My macro lens shrilled in delight as I picked her up and took her on another tour of magnified adventures. My ego personally congratulated me for my choice of lens and avoidance of human beings and landscapes. My resistance to change engulfed my body in a comforting blanket of goodness and adulation. Why would I ever want to leave my comfort zone when everything I need is right in front of me?

You would assume that by living in the rural area of Cornwall with some of the best coastal opportunities to photograph would leave me ecstatic. That sleepless nights of ecstasy would have me up at the crack of dawn with my camera in my hand. You would be wrong. 

My specialism is in fine art photography and unfortunately landscapes are not really something I am into let alone enjoy photographing. It does not invoke the same excitement as fine art does for me, and I personally find this style of photography very elusive. If landscaping leaves me with such a void inside of myself, why would I persevere with this particular style of photography?

Sometimes a missing ingredient can come from the most unexpected places by changing our photography style. By learning our strong points versus our weak ones, it will allow us to identify aspects of our craft that we can improve upon. By pushing boundaries and removing myself from my comfort zone it will help improve my fine art photography.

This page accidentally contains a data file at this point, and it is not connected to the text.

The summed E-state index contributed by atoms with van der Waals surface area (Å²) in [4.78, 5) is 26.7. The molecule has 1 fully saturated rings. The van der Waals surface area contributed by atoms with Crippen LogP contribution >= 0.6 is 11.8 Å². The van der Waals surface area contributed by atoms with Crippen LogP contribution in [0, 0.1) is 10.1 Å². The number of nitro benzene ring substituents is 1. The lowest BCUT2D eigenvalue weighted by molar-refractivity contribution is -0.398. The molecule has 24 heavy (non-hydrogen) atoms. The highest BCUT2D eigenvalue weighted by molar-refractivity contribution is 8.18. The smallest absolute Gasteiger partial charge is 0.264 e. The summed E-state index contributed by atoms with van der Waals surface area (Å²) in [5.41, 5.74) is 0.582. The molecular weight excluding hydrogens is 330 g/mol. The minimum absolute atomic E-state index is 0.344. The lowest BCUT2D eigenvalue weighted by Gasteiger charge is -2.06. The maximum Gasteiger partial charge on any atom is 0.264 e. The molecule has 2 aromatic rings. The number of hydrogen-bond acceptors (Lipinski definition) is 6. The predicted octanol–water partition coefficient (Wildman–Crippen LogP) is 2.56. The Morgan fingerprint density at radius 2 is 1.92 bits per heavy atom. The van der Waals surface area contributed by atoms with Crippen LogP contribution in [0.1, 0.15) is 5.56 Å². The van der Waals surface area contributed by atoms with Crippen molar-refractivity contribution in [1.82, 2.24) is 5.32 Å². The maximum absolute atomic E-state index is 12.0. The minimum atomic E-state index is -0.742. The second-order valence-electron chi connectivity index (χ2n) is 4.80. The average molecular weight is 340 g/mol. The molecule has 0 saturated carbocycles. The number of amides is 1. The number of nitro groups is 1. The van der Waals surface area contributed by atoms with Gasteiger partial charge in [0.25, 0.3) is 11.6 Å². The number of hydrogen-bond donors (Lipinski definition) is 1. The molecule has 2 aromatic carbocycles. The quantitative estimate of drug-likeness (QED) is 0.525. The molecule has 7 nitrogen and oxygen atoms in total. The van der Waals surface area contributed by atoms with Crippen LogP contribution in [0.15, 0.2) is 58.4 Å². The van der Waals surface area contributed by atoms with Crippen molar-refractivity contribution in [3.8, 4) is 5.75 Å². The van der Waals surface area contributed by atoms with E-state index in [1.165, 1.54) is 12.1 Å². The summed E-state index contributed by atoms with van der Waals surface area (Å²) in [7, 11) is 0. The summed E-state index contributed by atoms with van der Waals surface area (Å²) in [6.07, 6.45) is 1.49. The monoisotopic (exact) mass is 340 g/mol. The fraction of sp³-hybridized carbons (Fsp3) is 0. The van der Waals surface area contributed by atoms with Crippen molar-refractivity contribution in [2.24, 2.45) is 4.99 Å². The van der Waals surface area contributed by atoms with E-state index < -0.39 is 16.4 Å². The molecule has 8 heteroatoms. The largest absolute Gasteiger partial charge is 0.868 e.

Not only am I stubborn but I also do not like being beaten and the nemesis of my existence has become Bedruthan Steps. With her magnificent coastline and abundance of landscaping opportunities it is a blank canvas just waiting to be digitally captured. For months I have returned to Bedruthan Steps, and for months I walked away in despair left engulfed in a feeling of awkwardness and dissociation. It is amazing how a simple lump of rock that was formed millions of years ago and covered in grass could pose such problems for me.

There are some amazing landscape photographers around Cornwall and one of them is Edge of The Map who is based in Newquay. He is able to see the potential of a particular landscape and turn it into a digital masterpiece. He is able to make the Cornish environment come alive with memorising images and well-planned shots. For him landscaping just flows in the same way as my fine art photography does for me.

There is nothing wrong with just having one particular style of photography or having the ability to be multi-talented. What is important is that we recognise our gifts and nourish them with knowledge and experiences. When we find what we are good at we must cherish these feelings and allow them to guide us.

The expansion of our learning curve and therefore improvements to our photography will only come about from breaking the mould and leaving our comfort zone. Stagnation goes hand in hand with resistance to change and often when this happens our photography pays the price. Even just dipping our toes into another genre of photography will pay dividends and help to keep us on track and focused.